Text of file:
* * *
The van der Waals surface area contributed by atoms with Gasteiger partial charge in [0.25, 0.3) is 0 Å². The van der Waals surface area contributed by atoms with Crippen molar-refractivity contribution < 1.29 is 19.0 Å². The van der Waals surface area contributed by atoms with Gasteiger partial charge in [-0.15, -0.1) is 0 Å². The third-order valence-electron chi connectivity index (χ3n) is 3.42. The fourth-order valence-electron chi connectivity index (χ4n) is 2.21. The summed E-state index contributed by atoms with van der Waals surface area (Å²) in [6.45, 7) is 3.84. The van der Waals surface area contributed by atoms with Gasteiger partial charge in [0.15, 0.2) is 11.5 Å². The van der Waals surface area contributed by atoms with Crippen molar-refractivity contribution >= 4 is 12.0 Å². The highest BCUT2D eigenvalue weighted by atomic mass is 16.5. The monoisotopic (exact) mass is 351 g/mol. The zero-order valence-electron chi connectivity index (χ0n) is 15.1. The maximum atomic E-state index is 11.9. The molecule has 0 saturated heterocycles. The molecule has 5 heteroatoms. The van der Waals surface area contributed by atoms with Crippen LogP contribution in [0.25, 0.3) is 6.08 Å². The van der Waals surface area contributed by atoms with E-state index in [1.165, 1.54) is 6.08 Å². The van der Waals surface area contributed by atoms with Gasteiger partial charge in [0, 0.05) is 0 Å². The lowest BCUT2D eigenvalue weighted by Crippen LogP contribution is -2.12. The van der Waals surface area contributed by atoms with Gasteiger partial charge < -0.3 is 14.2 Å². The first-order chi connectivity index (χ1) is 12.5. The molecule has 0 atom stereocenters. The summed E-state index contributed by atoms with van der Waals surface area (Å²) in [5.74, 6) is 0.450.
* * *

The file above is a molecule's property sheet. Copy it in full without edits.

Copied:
The van der Waals surface area contributed by atoms with Gasteiger partial charge in [0.25, 0.3) is 0 Å². The van der Waals surface area contributed by atoms with Crippen molar-refractivity contribution < 1.29 is 19.0 Å². The van der Waals surface area contributed by atoms with Gasteiger partial charge in [-0.15, -0.1) is 0 Å². The third-order valence-electron chi connectivity index (χ3n) is 3.42. The fourth-order valence-electron chi connectivity index (χ4n) is 2.21. The summed E-state index contributed by atoms with van der Waals surface area (Å²) in [6.45, 7) is 3.84. The van der Waals surface area contributed by atoms with Gasteiger partial charge in [0.15, 0.2) is 11.5 Å². The van der Waals surface area contributed by atoms with Crippen molar-refractivity contribution >= 4 is 12.0 Å². The highest BCUT2D eigenvalue weighted by atomic mass is 16.5. The monoisotopic (exact) mass is 351 g/mol. The zero-order valence-electron chi connectivity index (χ0n) is 15.1. The maximum atomic E-state index is 11.9. The molecule has 0 saturated heterocycles. The molecule has 5 heteroatoms. The van der Waals surface area contributed by atoms with Crippen LogP contribution in [0.25, 0.3) is 6.08 Å². The van der Waals surface area contributed by atoms with E-state index in [1.165, 1.54) is 6.08 Å². The van der Waals surface area contributed by atoms with Gasteiger partial charge in [0, 0.05) is 0 Å². The lowest BCUT2D eigenvalue weighted by Crippen LogP contribution is -2.12. The van der Waals surface area contributed by atoms with Gasteiger partial charge < -0.3 is 14.2 Å². The first-order chi connectivity index (χ1) is 12.5. The molecule has 0 atom stereocenters. The summed E-state index contributed by atoms with van der Waals surface area (Å²) in [5.74, 6) is 0.450.